John Weaver is a nationally recognized psychiatrist who has written the Bible of Disaster psychology. If there is a disaster on the Eastern half of the Mississippi River, then he is one of the first people that gets sent to be part of the disaster relief team. He could very easily say that he doesn't have the time because he happens to have a very active client roster in his personal psychiatric office, and makes "house calls" to foster agencies. Yet, somehow, he always seems to show up at places like Ground Zero, New Orleans, etc.
The faithful and G-d-like people are there. The "true" spiritual are there. I feel trhat you are allowing your personal anger to over-shadow your vision.


To be merciful to the cruel is to be cruel to the merciful.
www.impressionsintime.net

Christopher
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5 posted 01-31-2006 04:23 PM       View Profile for Christopher   Email Christopher   Edit/Delete Message      Find Poems  View IP for Christopher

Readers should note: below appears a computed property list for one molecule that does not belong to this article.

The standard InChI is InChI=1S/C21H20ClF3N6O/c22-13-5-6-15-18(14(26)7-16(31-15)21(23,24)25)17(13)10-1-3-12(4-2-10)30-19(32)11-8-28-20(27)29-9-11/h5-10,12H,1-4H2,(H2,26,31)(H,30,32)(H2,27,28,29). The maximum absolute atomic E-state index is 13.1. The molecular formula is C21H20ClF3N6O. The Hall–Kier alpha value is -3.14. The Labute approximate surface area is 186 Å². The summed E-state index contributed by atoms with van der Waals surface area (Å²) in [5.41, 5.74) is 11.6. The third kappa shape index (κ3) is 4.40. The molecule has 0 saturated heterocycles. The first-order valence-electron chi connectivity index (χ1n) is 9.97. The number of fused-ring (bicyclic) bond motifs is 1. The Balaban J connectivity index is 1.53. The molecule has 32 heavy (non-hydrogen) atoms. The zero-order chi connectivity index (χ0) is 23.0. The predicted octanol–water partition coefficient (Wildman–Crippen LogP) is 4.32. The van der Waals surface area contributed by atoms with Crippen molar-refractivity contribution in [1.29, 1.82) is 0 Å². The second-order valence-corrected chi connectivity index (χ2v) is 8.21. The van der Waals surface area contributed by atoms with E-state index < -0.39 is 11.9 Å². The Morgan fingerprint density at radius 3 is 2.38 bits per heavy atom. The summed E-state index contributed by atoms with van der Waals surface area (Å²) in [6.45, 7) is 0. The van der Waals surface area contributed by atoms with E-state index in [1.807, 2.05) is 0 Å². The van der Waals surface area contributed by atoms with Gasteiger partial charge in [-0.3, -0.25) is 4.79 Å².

Ringo - your list of wars doesn't support your purported arguement - it can easily be argued, and likely proven, that every one of those listed fits the mold of wars started under the statement refuted.

At the root of nearly all grand scale conflicts is a disagreement of religion - whether it be directly "god" related or a way of life [capitalism vs. communism for example].
Ringo
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6 posted 01-31-2006 04:38 PM       View Profile for Ringo   Email Ringo   Edit/Delete Message      Find Poems  View IP for Ringo

Yes, they do have, at their root, the "way of life" causes. EVERY war has the "way of life" cause; however, the callenge made was to name a war that was not caused by religion. None of the ones I listed have, at it's root, a religious principal being defended, or were started by people who's religious beliefs or practices were being infringed.